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Summary

Summary

At 1612 on 21 March 2003, the Australian flag roll-on/roll-off cargo vessel Searoad Mersey departed from Melbourne on a scheduled service to Devonport in Tasmania. By 1924 the vessel had cleared Point Lonsdale, at the entrance to Port Phillip and was en route to Devonport.

At 2118:50 the engine room alarm sounded in the duty engineer's cabin, followed shortly after by the fire alarm. During his subsequent inspection of the engine room the duty engineer found a main engine connecting rod lying on the deck on the inboard side of the port main engine. The port main engine had stopped. There was oil lying all over the floor plates, on and around the engine, and on the deck head above the engine. It was apparent that there had been a catastrophic failure of the number one piston assembly, cylinder liner and cylinder cover.

A short time later the port main generator overheated and shut down which caused the ship to black out. The port generator had stopped as a result of the damage to the port main engine which had caused a large loss of cooling water from the common cooling system.

By about 2215 the various engine room systems had been stabilised and checked by the engineers. The decision was made to return the ship to Melbourne and by 2230 the starboard main engine had been started and the vessel was proceeding under its own power. Searoad Mersey arrived alongside Webb Dock in Melbourne at 0715 on 22 March 2003 where repairs to the damaged port main engine commenced.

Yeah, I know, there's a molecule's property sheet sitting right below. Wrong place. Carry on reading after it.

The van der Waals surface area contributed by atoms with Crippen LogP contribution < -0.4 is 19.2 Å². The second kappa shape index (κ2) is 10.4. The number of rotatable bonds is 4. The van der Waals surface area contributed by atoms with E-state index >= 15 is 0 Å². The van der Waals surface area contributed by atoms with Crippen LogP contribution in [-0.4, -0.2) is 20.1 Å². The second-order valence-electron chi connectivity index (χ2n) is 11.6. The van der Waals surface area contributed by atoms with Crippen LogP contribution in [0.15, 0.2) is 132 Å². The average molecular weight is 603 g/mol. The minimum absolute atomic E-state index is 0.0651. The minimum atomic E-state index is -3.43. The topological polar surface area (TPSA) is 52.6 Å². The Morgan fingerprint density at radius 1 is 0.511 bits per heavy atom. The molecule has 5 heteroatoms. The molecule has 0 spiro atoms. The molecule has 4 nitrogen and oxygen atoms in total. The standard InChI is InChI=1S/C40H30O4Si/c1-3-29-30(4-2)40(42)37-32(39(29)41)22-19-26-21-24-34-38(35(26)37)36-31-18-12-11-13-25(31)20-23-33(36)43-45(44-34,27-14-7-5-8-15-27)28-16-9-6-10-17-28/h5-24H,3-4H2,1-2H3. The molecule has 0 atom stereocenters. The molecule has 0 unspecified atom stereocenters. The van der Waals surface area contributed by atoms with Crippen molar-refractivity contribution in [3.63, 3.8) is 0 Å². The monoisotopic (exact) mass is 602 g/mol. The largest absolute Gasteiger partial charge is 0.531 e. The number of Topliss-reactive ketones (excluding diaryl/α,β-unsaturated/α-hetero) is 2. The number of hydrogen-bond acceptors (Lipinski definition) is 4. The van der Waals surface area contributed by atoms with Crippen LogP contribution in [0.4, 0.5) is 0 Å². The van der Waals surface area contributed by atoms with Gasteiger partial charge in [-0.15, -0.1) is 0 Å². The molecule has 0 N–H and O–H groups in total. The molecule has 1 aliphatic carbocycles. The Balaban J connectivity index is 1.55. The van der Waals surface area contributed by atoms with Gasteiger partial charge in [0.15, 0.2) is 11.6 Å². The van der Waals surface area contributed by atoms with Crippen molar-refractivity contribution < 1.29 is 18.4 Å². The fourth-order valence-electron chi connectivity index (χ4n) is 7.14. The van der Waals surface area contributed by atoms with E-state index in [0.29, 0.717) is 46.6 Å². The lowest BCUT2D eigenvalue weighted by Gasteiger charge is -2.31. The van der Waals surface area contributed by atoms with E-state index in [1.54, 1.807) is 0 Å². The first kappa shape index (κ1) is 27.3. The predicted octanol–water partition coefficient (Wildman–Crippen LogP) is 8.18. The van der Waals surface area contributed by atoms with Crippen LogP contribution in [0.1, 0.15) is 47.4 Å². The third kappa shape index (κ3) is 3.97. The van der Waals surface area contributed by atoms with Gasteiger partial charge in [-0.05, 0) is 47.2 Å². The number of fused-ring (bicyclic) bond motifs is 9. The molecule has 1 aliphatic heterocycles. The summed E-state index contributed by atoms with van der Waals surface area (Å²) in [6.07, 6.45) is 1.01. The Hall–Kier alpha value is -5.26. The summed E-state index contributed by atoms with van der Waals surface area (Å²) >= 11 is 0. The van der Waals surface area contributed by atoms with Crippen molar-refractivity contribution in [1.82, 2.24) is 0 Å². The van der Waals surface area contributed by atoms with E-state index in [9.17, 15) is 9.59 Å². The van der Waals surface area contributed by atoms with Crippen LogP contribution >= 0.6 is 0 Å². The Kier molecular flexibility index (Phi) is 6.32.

The report makes the following conclusions relating to the failure of Searoad Mersey's port main engine:

  • A casting flaw found in the piston skirt fitted to number one unit initiated a fatigue crack which eventually caused the piston to fail in service.
  • The vessel's maintenance system did not include a system for tracking the total operating hours of the main engine piston assemblies.
  • The vessel's maintenance system did not include a procedure for crack testing the piston skirts in the areas stipulated by the manufacturer in their service bulletin Piston overhaul of VASA 32 engines after 24 000 running hours and later overhauls.
  • The critical manufacturer's Main Components maintenance intervals for VASA 32, 32LN and 32GD bulletin had not been provided to the vessel or its technical manager.
  • The evidence strongly suggests that Wartsila Vasa 32 engines have had a history of piston skirt failures similar to that experienced by Searoad Mersey.

The report makes recommendations to the operators of Wartsila Vasa 32 engines and to Wartsila NSD in relation to the servicing of piston assemblies and the distribution of engine service bulletins.

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